Source – Ned Davis Research
When asked for a market forecast, J.P.Morgan replied – “it will fluctuate, young man, it will fluctuate.”
Now, Mr. Morgan must have been a pessimist because the S&P 500 has surpassed even the most optimistic forecasts by averaging a 6% annual return over the past century. Before you get excited and jump aboard this cruise ship, pack some Dramamine. This is a rocky ride. There have been periods of intense euphoria, gut-wrenching anguish, with periods of utter boredom in between. Quite analogous to the past 5 years, the 1920s, the 1960s, and the 1990s were bull markets fueled by innovation. The S&P rose 213% between January 1995 – January 2000, a 26% annual return. Post-Y2K, markets hit rough seas. From the peak of March 2000 to the trough in March 2009, the S&P lost 56% or 8% annually. A ship lost at sea. The 1970s were dominated by inflation, commodity shortages, and volatility, but a decade where markets were flat as a Royal Caribbean pancake. This begs the question, what are the fundamental reasons for markets to behave in such a manic-depressive way?
What Drives Market Fundamentals?
Like any economy, the markets also go thru cycles. These cycles are a byproduct of three larger cycles: 1) Demographics, 2) Business and 3) Central Banks. When these three are in unison, markets advance like speed boats. The fantastic returns from 2020-21 are a perfect illustration. So is the period from the late ’90s. However, when they work as a tandem in reverse, they produce the lost decade of 2000-09. Let’s dive into the specifics of each cycle and how it works.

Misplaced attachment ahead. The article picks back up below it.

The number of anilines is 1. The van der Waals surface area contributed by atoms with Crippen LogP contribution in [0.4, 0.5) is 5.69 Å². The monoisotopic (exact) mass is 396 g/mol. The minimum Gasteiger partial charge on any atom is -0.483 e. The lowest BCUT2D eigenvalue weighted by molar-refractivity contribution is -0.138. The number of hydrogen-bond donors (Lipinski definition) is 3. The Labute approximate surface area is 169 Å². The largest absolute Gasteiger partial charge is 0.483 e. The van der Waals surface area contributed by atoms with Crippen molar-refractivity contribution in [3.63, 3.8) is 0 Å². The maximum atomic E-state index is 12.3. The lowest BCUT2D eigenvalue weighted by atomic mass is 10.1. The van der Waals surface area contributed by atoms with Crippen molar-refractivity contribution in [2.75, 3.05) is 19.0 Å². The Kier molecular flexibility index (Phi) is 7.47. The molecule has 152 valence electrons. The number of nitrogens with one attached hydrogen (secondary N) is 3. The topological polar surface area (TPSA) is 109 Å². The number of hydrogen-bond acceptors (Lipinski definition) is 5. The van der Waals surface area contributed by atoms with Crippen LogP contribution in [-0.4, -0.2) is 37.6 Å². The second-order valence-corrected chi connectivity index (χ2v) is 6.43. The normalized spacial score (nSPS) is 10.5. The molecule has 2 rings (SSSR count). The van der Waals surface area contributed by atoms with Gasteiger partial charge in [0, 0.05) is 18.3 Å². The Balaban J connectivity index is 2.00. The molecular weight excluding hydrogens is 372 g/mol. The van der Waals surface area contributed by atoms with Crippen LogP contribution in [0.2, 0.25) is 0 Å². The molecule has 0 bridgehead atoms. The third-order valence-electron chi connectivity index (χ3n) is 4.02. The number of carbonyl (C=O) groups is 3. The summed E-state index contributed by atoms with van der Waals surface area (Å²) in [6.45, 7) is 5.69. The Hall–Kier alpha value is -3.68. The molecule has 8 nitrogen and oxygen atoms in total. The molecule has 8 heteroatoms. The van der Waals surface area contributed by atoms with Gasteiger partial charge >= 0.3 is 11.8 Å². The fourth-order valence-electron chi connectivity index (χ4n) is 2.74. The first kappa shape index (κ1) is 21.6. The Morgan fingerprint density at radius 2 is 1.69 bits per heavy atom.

Let's Talk Demographics.
Source – Ned Davis Research
Our economy grows when we collectively spend more. However, only structural factors can drive aggregate spending over a long period. A demographically driven growth spurt is one of those structural reasons. Simply, when a couple gets married and is close to having a baby, they buy a house. They buy a larger car. The household spends more. Down the road, they have another baby. They buy an SUV or a minivan and move to the suburbs! They are motivated to earn more because they spend more. When a large population cohort enters this life stage – think Baby Boomers in the late 70s and early 80s – it unleashes earning potential for businesses and opportunities for entrepreneurs. A rising tide lifts all boats. Demographic forces are measured in decades and provide structural tailwinds for markets over a long duration. Look at the chart above to understand the power of demographic inflections. The opposite creates a strong undertow that produces immense drag. The lost decade wasn’t an anomaly. Today, we are in the early innings of another structural acceleration. Millions of Millennials are entering a household formation phase, leading to another demographic inflection. What took place in the early ’80s is repeating again, today!
What is a business cycle?
Source - OSAM
A business cycle is simply a boom-bust cycle measured over several years. An event creates a disruption for business. To conserve cash flows, businesses reduce investments, inventories, and lay off employees. Consumers react and reduce their own spending. This virtuous cycle turns into a recession. Over time, as the impact wanes and spending troughs, consumers stop being scared and cautious. We start to spend again. Businesses gain the confidence that the economy has cyclically turned for the better, hire employees, and invest in plants and inventories. This leads to more hiring, more investments, and more consumer spending. The anguish from the ‘event’ fades into distant memory. Animal spirits return … just in time for another ‘event’ to sap our collective enthusiasm. We rinse and repeat. Business cycles, or boom-bust cycles, occur even in the context of a larger demographic cycle.